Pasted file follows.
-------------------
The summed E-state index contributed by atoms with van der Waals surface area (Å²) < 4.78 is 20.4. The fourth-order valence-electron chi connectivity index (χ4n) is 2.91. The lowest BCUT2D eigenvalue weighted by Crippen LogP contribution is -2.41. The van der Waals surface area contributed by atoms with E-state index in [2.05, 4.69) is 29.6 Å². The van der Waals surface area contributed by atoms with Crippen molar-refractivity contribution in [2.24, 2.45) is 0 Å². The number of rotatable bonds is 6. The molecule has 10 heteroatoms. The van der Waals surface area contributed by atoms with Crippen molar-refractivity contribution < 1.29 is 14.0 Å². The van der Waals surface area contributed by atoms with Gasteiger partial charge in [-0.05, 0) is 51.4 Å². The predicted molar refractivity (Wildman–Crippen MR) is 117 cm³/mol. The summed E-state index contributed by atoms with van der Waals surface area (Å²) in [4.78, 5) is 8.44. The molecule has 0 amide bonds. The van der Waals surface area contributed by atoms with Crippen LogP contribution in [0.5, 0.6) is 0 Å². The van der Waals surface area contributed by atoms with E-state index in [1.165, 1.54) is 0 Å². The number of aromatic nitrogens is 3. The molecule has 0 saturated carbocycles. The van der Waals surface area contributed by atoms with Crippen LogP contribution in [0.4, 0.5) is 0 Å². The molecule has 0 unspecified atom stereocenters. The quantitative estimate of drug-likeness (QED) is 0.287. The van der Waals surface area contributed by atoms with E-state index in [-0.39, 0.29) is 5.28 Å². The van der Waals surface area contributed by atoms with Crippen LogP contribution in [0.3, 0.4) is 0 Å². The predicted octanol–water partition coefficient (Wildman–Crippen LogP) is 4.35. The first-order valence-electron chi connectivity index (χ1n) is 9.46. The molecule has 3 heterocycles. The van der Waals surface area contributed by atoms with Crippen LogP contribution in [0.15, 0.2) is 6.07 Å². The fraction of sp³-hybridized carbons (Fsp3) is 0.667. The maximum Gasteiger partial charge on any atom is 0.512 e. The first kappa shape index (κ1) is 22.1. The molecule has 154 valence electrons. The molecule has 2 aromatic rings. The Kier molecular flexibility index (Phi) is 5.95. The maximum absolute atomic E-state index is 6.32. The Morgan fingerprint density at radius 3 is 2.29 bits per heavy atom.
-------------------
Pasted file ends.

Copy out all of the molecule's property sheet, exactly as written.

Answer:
The summed E-state index contributed by atoms with van der Waals surface area (Å²) < 4.78 is 20.4. The fourth-order valence-electron chi connectivity index (χ4n) is 2.91. The lowest BCUT2D eigenvalue weighted by Crippen LogP contribution is -2.41. The van der Waals surface area contributed by atoms with E-state index in [2.05, 4.69) is 29.6 Å². The van der Waals surface area contributed by atoms with Crippen molar-refractivity contribution in [2.24, 2.45) is 0 Å². The number of rotatable bonds is 6. The molecule has 10 heteroatoms. The van der Waals surface area contributed by atoms with Crippen molar-refractivity contribution < 1.29 is 14.0 Å². The van der Waals surface area contributed by atoms with Gasteiger partial charge in [-0.05, 0) is 51.4 Å². The predicted molar refractivity (Wildman–Crippen MR) is 117 cm³/mol. The summed E-state index contributed by atoms with van der Waals surface area (Å²) in [4.78, 5) is 8.44. The molecule has 0 amide bonds. The van der Waals surface area contributed by atoms with Crippen LogP contribution in [0.5, 0.6) is 0 Å². The van der Waals surface area contributed by atoms with E-state index in [1.165, 1.54) is 0 Å². The number of aromatic nitrogens is 3. The molecule has 0 saturated carbocycles. The van der Waals surface area contributed by atoms with Crippen LogP contribution in [0.4, 0.5) is 0 Å². The molecule has 0 unspecified atom stereocenters. The quantitative estimate of drug-likeness (QED) is 0.287. The van der Waals surface area contributed by atoms with E-state index in [-0.39, 0.29) is 5.28 Å². The van der Waals surface area contributed by atoms with Crippen LogP contribution in [0.3, 0.4) is 0 Å². The predicted octanol–water partition coefficient (Wildman–Crippen LogP) is 4.35. The first-order valence-electron chi connectivity index (χ1n) is 9.46. The molecule has 3 heterocycles. The van der Waals surface area contributed by atoms with Crippen LogP contribution in [0.15, 0.2) is 6.07 Å². The fraction of sp³-hybridized carbons (Fsp3) is 0.667. The maximum Gasteiger partial charge on any atom is 0.512 e. The first kappa shape index (κ1) is 22.1. The molecule has 154 valence electrons. The molecule has 2 aromatic rings. The Kier molecular flexibility index (Phi) is 5.95. The maximum absolute atomic E-state index is 6.32. The Morgan fingerprint density at radius 3 is 2.29 bits per heavy atom.